Recently I have been thinking a lot about the effects that cognitive globalization, the increasing availability of information effortlessly spread via digital media, has on science.
Logically, the more easily people can access scientific information, the more likely they are to understand it better and even solve some of the scientific puzzles. However, as frequently happens, business steps in taking advantage of media faster than science could ever wish. John Oliver in one of his Last Week Tonight episodes talks about these phenomena in a funny yet enlightening way.
Mass media empowered by digital technologies is a powerful tool in the hands of individuals and companies pursuing different goals; some of the goals might include manipulation of others for reaching certain outcomes, often, in form of sales. Well, guess what’s the most compelling way? Surely, it’s science.
Being the most powerful and fascinating thing science is also really vulnerable; it can be distorted and used to convey biased and falsified messages. The thing here is that people get deceived by these messages incredibly easily. Any meaningless facts accompanied with “statistics” and some scientific vocabulary seem to have potent influence.
The oldest yet the most vivid example is the Nestle’s scandal concerning breast feeding. As early as in the 1970s, “scientific studies” were conducted proving that breast feeding was not beneficial for kids: bottle feeding was considered more useful. A bunch of statistics and experiments where included and the breaking results got the attention of media immediately.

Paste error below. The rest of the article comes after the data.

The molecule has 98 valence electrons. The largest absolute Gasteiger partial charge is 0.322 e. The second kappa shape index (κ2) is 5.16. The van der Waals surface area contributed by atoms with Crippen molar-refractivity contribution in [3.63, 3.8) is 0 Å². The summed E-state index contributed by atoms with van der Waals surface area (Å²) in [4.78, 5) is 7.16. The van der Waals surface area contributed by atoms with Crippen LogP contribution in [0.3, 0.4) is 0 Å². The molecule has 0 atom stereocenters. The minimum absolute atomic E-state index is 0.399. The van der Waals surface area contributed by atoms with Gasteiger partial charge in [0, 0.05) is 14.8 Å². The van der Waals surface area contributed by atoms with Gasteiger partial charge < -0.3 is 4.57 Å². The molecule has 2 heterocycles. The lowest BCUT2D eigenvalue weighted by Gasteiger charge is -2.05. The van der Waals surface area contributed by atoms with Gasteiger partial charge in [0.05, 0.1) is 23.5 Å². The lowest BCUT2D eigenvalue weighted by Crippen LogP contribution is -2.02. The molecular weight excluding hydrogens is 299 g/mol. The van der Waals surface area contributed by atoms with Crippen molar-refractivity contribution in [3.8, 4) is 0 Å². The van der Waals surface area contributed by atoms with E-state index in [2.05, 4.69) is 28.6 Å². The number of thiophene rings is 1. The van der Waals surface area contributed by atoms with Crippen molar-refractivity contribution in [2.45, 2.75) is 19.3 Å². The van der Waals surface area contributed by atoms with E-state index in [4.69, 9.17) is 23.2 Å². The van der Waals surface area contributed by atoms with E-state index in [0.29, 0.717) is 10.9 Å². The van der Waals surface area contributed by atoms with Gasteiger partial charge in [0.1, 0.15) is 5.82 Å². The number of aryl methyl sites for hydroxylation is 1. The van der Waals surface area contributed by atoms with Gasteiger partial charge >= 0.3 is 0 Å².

Well, now one can see how ridiculous that sounds, yet, at that time, when it was presented as a reliable report, a lot of young mommies were influenced and the number of babies suffering gut illnesses and malnutrition grew in line with milk companies’ sales. Luckily enough, the studies were questioned by public health specialists and the threatening myth was broken quite soon. However, this was a perfect illustration of the abuse of science and media for commercial purposes.
So what can be done to take advantage of the immense opportunities provided by media without falling victims of business actors and individuals spreading biased messages to sell their products and increase their bottom line?
Just think critically, keep your brain alert, question every single piece of scientific information you find and never take anything for granted…